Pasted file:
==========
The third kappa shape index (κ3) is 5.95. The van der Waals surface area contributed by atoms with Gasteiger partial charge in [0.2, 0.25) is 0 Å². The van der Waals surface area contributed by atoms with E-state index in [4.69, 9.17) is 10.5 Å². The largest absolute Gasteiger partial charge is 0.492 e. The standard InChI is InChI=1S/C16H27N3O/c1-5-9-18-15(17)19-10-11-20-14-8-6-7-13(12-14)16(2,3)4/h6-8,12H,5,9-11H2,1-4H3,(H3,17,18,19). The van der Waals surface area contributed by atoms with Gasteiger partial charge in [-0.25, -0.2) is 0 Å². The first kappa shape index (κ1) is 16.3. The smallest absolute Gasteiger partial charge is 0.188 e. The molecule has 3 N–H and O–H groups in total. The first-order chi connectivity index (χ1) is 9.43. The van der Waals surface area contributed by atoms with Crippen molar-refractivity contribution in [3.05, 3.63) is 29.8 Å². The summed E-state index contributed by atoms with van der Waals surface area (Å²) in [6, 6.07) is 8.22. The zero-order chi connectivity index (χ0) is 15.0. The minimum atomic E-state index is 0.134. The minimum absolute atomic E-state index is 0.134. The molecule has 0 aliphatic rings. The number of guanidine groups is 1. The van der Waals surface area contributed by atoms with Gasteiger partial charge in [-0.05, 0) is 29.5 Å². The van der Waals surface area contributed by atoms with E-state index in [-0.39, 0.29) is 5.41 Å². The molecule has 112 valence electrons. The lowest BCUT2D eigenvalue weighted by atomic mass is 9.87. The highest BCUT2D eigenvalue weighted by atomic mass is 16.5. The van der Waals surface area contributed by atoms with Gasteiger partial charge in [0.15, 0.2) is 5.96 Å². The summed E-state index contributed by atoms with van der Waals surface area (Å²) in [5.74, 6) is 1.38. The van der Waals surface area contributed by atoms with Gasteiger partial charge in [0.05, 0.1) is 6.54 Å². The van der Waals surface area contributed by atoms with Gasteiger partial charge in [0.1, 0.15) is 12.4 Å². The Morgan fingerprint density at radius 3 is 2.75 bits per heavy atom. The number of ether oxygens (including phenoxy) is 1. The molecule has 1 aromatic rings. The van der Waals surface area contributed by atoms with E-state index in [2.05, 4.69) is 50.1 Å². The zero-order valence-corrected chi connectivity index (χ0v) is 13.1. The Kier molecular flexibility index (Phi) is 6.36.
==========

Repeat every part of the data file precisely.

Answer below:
The third kappa shape index (κ3) is 5.95. The van der Waals surface area contributed by atoms with Gasteiger partial charge in [0.2, 0.25) is 0 Å². The van der Waals surface area contributed by atoms with E-state index in [4.69, 9.17) is 10.5 Å². The largest absolute Gasteiger partial charge is 0.492 e. The standard InChI is InChI=1S/C16H27N3O/c1-5-9-18-15(17)19-10-11-20-14-8-6-7-13(12-14)16(2,3)4/h6-8,12H,5,9-11H2,1-4H3,(H3,17,18,19). The van der Waals surface area contributed by atoms with Gasteiger partial charge in [-0.25, -0.2) is 0 Å². The first kappa shape index (κ1) is 16.3. The smallest absolute Gasteiger partial charge is 0.188 e. The molecule has 3 N–H and O–H groups in total. The first-order chi connectivity index (χ1) is 9.43. The van der Waals surface area contributed by atoms with Crippen molar-refractivity contribution in [3.05, 3.63) is 29.8 Å². The summed E-state index contributed by atoms with van der Waals surface area (Å²) in [6, 6.07) is 8.22. The zero-order chi connectivity index (χ0) is 15.0. The minimum atomic E-state index is 0.134. The minimum absolute atomic E-state index is 0.134. The molecule has 0 aliphatic rings. The number of guanidine groups is 1. The van der Waals surface area contributed by atoms with Gasteiger partial charge in [-0.05, 0) is 29.5 Å². The van der Waals surface area contributed by atoms with E-state index in [-0.39, 0.29) is 5.41 Å². The molecule has 112 valence electrons. The lowest BCUT2D eigenvalue weighted by atomic mass is 9.87. The highest BCUT2D eigenvalue weighted by atomic mass is 16.5. The van der Waals surface area contributed by atoms with Gasteiger partial charge in [0.15, 0.2) is 5.96 Å². The summed E-state index contributed by atoms with van der Waals surface area (Å²) in [5.74, 6) is 1.38. The van der Waals surface area contributed by atoms with Gasteiger partial charge in [0.05, 0.1) is 6.54 Å². The van der Waals surface area contributed by atoms with Gasteiger partial charge in [0.1, 0.15) is 12.4 Å². The Morgan fingerprint density at radius 3 is 2.75 bits per heavy atom. The number of ether oxygens (including phenoxy) is 1. The molecule has 1 aromatic rings. The van der Waals surface area contributed by atoms with E-state index in [2.05, 4.69) is 50.1 Å². The zero-order valence-corrected chi connectivity index (χ0v) is 13.1. The Kier molecular flexibility index (Phi) is 6.36.